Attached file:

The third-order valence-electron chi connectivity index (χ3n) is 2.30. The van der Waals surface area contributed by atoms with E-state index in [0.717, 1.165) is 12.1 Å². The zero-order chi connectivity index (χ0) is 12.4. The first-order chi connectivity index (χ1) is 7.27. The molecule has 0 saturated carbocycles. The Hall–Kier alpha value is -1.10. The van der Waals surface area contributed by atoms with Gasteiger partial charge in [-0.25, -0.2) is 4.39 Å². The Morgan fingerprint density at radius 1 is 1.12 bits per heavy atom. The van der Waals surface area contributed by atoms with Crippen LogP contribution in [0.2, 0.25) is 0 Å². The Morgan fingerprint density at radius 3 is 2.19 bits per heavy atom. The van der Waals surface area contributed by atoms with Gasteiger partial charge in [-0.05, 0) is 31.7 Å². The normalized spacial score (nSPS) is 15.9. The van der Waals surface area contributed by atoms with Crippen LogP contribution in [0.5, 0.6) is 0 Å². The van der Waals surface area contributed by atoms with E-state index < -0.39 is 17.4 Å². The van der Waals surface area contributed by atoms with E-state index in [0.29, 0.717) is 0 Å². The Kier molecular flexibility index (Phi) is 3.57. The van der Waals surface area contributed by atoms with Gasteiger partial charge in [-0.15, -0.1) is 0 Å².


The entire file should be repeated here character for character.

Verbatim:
The third-order valence-electron chi connectivity index (χ3n) is 2.30. The van der Waals surface area contributed by atoms with E-state index in [0.717, 1.165) is 12.1 Å². The zero-order chi connectivity index (χ0) is 12.4. The first-order chi connectivity index (χ1) is 7.27. The molecule has 0 saturated carbocycles. The Hall–Kier alpha value is -1.10. The van der Waals surface area contributed by atoms with Gasteiger partial charge in [-0.25, -0.2) is 4.39 Å². The Morgan fingerprint density at radius 1 is 1.12 bits per heavy atom. The van der Waals surface area contributed by atoms with Crippen LogP contribution in [0.2, 0.25) is 0 Å². The Morgan fingerprint density at radius 3 is 2.19 bits per heavy atom. The van der Waals surface area contributed by atoms with Gasteiger partial charge in [-0.05, 0) is 31.7 Å². The normalized spacial score (nSPS) is 15.9. The van der Waals surface area contributed by atoms with Crippen LogP contribution in [0.5, 0.6) is 0 Å². The van der Waals surface area contributed by atoms with E-state index < -0.39 is 17.4 Å². The van der Waals surface area contributed by atoms with E-state index in [0.29, 0.717) is 0 Å². The Kier molecular flexibility index (Phi) is 3.57. The van der Waals surface area contributed by atoms with Gasteiger partial charge in [-0.15, -0.1) is 0 Å².